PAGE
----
A federal judge has begun an investigation into leaks to newspapers about the secret grand jury that indicted four former Minneapolis police officers on charges of violating the civil rights of George Floyd.
U.S. District Judge Patrick Schiltz ordered the U.S. Attorney's Office and the Minnesota attorney general to provide a list of every person to whom they disclosed grand jury activity.
He also ordered the U.S. Attorney's Office to explain why he shouldn't appoint an independent prosecutor to investigate and file criminal contempt of court charges for the disclosures. Schiltz wants the responses filed under seal no later than June 4.
At issue are stories published by the Star Tribune and the New York Times detailing the possibility of federal charges against the former police officers in Floyd's murder.
On April 29, the Star Tribune published a story with the headline, "Feds plan to indict Chauvin, three other ex-officers on civil rights charges." On Feb. 23, the New York Times published a story about the grand jury with the headline, "With New Grand Jury, Justice Department Revives Investigation Into Death of George Floyd."
The New York Times story came out days before the beginning of jury selection in the state trial of Derek Chauvin, the officer who knelt on Floyd's neck and was convicted in April of second-degree murder, third-degree murder and manslaughter.
Former officers J. Alexander Kueng, Thomas Lane and Tou Thao face charges of aiding and abetting second-degree murder and manslaughter. The three are scheduled to stand trial in state court next March.
Days after Chauvin's conviction, the Star Tribune story revealed that the Justice Department had been working to indict him on federal charges, and if he had been acquitted in state court, the feds planned to arrest him at the courthouse, the story said, citing an unidentified source.
But Chauvin was convicted in state court and on May 8, the four former officers were indicted by the federal grand jury.
In his five-page order signed May 5, Schiltz cited the U.S. Supreme Court's reasons for protecting the secrecy of grand jury proceedings: preventing the escape of those indicted, influence on deliberations, perjury or jury tampering.
"In order to safeguard the secrecy of grand jury proceedings, federal prosecutors are generally prohibited from disclosing matters occurring before a grand jury," Schiltz wrote.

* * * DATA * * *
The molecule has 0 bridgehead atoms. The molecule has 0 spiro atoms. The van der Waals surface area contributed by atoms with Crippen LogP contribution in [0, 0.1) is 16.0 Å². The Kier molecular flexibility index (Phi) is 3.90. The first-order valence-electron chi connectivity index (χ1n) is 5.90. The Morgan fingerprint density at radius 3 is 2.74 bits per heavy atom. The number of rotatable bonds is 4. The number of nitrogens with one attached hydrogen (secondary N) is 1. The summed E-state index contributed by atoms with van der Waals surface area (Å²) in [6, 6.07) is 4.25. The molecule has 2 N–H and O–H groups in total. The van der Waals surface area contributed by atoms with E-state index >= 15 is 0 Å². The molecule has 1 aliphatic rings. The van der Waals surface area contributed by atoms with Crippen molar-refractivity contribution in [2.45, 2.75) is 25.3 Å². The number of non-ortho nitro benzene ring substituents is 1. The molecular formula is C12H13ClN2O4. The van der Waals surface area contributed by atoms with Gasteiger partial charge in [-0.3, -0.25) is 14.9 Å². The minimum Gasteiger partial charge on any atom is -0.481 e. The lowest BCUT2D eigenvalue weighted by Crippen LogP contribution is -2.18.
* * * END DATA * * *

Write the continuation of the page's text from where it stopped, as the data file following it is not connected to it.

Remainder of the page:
In this case, federal prosecutors were given permission to provide information to Attorney General Keith Ellison's office, which is handling the prosecution of the four former officers. Ellison's office then was prohibited from disclosing the information for anything other than investigative or prosecutorial reasons, Schiltz noted.
Jane Kirtley, professor and director of the Silha Center for Media Ethics and Law, said Schiltz appears to be conducting an investigation to find the source of the leaks without compelling journalists to divulge their sources.
"There's always a risk they'll conclude they have no recourse other than to go to the journalists," she said. "Let's hope that doesn't become necessary."
Star Tribune Managing Editor Suki Dardarian said, "I have no comment on the court's actions, but I will say that the Star Tribune stands resolutely behind its pledge not to reveal the identities of anonymous sources."
A spokeswoman for the New York Times declined to comment.
A similar leak investigation is playing out in state court where Hennepin County District Judge Peter Cahill "suggested" that attorneys for all the parties file sworn affidavits attesting that they weren't the source for a New York Times story earlier in February. Cahill did not order that they must file affidavits.
In that story, the Times cited anonymous sources in reporting that in the days following Floyd's murder, Chauvin was prepared to plead guilty to third-degree murder and go to prison for more than 10 years but then-U.S. Attorney General Bill Barr rejected the deal.
In a hearing in the state case last week, a frustrated Cahill said he first asked attorneys in February to voluntarily file affidavits and was disappointed that only Assistant Attorney General Matthew Frank had complied. Cahill strongly encouraged attorneys last week to follow suit, prompting Frank and Assistant Hennepin County Attorney Joshua Larson to say they would provide affidavits for their offices.
Many attorneys have submitted sworn and notarized affidavits in the state case. Hennepin County Attorney Mike Freeman, however, submitted a general letter saying no one in his office was the source of the leak.
Freeman's office said Friday that he will not file a sworn affidavit.
"The Hennepin County Attorney's Office has informed the court that our office was not the source of any information 'leak' to the New York Times," said a statement from Freeman's office. "Whether it is in the form of a letter or affidavit, County Attorney Mike Freeman has addressed the issue personally and on behalf of his office. At this point, our office feels that we have satisfied the court's request."
Ellison filed a sworn affidavit Friday. Ellison's spokesman, John Stiles, said Friday that they would also file affidavits in the federal matter.
A spokeswoman from the U.S. Attorney's Office declined to comment.
Staff writer Chao Xiong contributed to this report.
Rochelle Olson • 612-673-1747